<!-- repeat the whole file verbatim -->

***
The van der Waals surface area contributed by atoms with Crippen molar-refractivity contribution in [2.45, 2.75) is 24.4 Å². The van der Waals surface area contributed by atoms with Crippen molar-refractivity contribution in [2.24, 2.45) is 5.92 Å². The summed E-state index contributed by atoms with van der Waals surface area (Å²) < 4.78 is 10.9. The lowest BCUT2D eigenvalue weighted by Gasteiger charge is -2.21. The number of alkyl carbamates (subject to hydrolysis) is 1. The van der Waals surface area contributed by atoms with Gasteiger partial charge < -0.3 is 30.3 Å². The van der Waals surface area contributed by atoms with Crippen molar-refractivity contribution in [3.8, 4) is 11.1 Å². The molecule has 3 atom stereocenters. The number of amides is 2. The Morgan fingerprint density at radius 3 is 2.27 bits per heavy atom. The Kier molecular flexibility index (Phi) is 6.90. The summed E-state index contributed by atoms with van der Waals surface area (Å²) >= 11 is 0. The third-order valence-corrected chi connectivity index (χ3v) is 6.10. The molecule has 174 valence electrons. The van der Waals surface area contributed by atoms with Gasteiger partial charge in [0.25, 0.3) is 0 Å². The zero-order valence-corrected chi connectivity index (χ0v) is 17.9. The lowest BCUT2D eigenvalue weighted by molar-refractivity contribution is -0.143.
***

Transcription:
The van der Waals surface area contributed by atoms with Crippen molar-refractivity contribution in [2.45, 2.75) is 24.4 Å². The van der Waals surface area contributed by atoms with Crippen molar-refractivity contribution in [2.24, 2.45) is 5.92 Å². The summed E-state index contributed by atoms with van der Waals surface area (Å²) < 4.78 is 10.9. The lowest BCUT2D eigenvalue weighted by Gasteiger charge is -2.21. The number of alkyl carbamates (subject to hydrolysis) is 1. The van der Waals surface area contributed by atoms with Gasteiger partial charge < -0.3 is 30.3 Å². The van der Waals surface area contributed by atoms with Crippen molar-refractivity contribution in [3.8, 4) is 11.1 Å². The molecule has 3 atom stereocenters. The number of amides is 2. The Morgan fingerprint density at radius 3 is 2.27 bits per heavy atom. The Kier molecular flexibility index (Phi) is 6.90. The summed E-state index contributed by atoms with van der Waals surface area (Å²) >= 11 is 0. The third-order valence-corrected chi connectivity index (χ3v) is 6.10. The molecule has 174 valence electrons. The van der Waals surface area contributed by atoms with Gasteiger partial charge in [0.25, 0.3) is 0 Å². The zero-order valence-corrected chi connectivity index (χ0v) is 17.9. The lowest BCUT2D eigenvalue weighted by molar-refractivity contribution is -0.143.